Did you know that 54 percent of businesses don’t have any cybersecurity plan? That’s a huge problem, especially if your company wants to handle government data of any kind. Suppose you plan on becoming a federal contractor or subcontractor. In that case, you need to understand how the NIST security standards affect you. Here are nine key steps to NIST compliance for any business handling federal data.
1. Categorize your data
Categorize what data you hold and how you plan on protecting it. Ultimately, the more sensitive the data, the more secure processes you’ll need to keep the data safe, so assign a risk level to each data category and work from there.
2. Establish a baseline
Federal contractors must meet certain baseline levels of security, depending on the data they process and the level of clearance required. If you’re unsure which level applies to you, contact a managed services provider for advice.
3. Perform a risk assessment
Despite the persistent rise in cyber attacks and security incidents, 57 percent of businesses assume cybercriminals won’t target them. It would be best to assume that your company is vulnerable and perform an effective risk assessment. Determine whether the controls you have in place are sufficient to cover every eventuality.
4. Draft a written security plan
For NIST compliance, you must write up your security controls into a formal security plan. The plan should include, at a minimum:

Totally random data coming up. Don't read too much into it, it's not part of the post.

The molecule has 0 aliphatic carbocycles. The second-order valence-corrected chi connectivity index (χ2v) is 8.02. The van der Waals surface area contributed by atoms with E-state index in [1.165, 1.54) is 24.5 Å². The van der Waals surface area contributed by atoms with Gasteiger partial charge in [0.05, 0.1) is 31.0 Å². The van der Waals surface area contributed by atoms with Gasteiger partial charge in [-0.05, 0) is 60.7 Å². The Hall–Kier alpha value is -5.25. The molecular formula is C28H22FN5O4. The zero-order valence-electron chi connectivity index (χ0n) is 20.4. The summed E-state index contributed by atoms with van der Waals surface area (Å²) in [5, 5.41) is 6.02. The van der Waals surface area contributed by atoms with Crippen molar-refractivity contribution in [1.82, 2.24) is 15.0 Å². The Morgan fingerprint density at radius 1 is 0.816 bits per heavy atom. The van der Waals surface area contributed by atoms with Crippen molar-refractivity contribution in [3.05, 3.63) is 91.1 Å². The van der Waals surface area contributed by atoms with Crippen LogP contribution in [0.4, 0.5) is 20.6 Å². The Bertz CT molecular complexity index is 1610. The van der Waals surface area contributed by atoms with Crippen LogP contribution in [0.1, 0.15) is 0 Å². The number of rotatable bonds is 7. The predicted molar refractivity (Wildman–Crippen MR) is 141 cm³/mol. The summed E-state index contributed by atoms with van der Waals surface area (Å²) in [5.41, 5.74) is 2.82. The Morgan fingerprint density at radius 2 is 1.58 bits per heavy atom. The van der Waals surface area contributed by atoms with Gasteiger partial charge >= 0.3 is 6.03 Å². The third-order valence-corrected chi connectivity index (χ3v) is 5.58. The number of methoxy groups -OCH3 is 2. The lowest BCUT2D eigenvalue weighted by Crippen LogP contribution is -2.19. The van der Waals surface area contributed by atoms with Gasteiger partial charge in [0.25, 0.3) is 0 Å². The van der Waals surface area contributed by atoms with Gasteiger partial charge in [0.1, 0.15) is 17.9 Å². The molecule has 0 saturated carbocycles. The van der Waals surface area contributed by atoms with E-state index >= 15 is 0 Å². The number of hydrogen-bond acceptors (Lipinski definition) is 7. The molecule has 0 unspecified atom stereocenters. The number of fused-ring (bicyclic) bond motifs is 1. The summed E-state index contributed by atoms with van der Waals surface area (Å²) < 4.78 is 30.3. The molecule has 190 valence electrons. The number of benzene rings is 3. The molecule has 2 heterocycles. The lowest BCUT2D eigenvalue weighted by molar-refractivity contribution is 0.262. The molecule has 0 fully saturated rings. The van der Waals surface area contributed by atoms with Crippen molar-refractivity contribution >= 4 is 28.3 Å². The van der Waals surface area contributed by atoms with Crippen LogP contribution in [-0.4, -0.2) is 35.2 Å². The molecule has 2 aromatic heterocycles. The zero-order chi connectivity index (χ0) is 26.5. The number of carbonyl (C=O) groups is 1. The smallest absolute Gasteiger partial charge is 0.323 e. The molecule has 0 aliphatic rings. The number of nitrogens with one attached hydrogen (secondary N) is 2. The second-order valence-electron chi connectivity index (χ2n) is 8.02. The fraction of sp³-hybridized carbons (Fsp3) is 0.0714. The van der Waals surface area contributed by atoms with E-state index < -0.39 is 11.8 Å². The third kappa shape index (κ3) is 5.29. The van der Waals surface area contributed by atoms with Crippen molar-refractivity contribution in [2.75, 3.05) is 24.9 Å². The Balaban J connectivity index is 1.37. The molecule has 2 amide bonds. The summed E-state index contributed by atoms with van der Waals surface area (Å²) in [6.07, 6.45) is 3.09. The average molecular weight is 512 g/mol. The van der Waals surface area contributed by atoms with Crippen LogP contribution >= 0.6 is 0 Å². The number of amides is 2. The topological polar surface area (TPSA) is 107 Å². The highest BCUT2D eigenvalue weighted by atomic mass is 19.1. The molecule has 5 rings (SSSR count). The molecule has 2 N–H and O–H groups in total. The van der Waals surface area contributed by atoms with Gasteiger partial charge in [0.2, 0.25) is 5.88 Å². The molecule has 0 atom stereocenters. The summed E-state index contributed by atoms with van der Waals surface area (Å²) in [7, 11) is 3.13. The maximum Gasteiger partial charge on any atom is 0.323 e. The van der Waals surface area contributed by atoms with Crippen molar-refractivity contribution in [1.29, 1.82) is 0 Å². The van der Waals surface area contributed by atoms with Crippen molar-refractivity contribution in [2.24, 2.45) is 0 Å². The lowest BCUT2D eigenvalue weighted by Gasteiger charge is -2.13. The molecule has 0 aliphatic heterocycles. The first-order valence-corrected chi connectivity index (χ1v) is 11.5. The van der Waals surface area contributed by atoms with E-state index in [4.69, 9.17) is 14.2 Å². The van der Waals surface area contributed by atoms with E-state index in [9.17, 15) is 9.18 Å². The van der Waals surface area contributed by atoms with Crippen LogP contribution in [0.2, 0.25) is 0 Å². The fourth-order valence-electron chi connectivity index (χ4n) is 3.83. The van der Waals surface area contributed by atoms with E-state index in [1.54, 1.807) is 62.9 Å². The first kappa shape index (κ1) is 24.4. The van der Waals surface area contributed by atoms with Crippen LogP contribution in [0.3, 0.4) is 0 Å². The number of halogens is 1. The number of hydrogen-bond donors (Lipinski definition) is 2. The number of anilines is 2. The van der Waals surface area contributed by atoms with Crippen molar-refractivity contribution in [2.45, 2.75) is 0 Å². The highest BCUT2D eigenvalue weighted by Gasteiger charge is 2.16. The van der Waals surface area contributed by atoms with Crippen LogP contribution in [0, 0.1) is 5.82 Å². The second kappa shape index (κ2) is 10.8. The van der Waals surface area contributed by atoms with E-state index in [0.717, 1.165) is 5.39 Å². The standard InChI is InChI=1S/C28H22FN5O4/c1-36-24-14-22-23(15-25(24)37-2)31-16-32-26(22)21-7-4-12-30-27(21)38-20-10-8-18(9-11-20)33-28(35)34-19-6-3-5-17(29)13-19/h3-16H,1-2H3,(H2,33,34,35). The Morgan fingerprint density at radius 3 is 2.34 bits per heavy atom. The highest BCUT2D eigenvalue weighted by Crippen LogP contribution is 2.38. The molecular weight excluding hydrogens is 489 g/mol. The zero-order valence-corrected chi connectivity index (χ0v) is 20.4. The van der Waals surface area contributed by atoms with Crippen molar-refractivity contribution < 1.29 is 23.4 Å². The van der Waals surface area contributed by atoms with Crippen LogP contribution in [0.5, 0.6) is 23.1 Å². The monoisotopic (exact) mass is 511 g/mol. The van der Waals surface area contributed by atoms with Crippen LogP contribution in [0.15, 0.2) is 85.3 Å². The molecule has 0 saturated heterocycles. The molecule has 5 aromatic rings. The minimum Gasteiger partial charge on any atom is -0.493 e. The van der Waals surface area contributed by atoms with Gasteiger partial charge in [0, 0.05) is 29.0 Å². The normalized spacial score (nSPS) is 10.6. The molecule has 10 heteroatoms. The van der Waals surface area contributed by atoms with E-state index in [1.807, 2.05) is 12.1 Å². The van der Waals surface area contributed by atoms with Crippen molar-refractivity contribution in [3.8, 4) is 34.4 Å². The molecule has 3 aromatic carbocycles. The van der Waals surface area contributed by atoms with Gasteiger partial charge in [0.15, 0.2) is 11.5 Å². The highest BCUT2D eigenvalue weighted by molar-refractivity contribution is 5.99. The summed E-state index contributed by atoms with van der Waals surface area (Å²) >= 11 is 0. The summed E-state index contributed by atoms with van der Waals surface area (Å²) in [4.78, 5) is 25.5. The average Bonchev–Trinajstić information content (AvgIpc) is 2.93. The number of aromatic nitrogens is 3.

- A complete inventory of your assets
- Details on your network connections
- A record of all the information you process
- Your baseline security controls
5. Deploy security controls
Choose sufficient security controls to protect the information you process. What’s sufficient varies from company to company, but the security controls you use might include network monitoring, data encryption, and firewalls.
6. Monitor security performance
You should monitor your security processes 24/7 to ensure that you can identify and respond to potential security incidents immediately. Report any drops in performance and record what steps you take to remedy the situation.
For NIST compliance purposes, you must also instruct an annual performance review to certify that your systems are secure.
7. Determine agency-level risk
Based on the security controls you’ve put in place, assess the impact of a security breach on your agency as a whole.
Remember, data leaks and security incidents may cause federal agencies to take their contracts elsewhere. So don’t forget to assess how even just one data breach could affect every level of your company.
8. Authorize the information system for processing
This step is all about accountability.
Essentially, you or a senior member of your company must decide if you’re happy to proceed with information processing based on the level of privacy and security risk you’ve identified.
9. Establish routine monitoring
For the final stage of your NIST compliance framework, establish how you intend to monitor how your security controls are performing. Ensure there’s a procedure in place for responding to any cybersecurity concerns and that you record any security assessments you perform.
Improve your NIST compliance today
Even if you’re not a federal contractor, the NIST Cybersecurity Framework serves as an excellent template for building a robust security plan. However, if you plan on bidding on federal contracts or already a federal contractor and want to improve your NIST compliance, contact us today.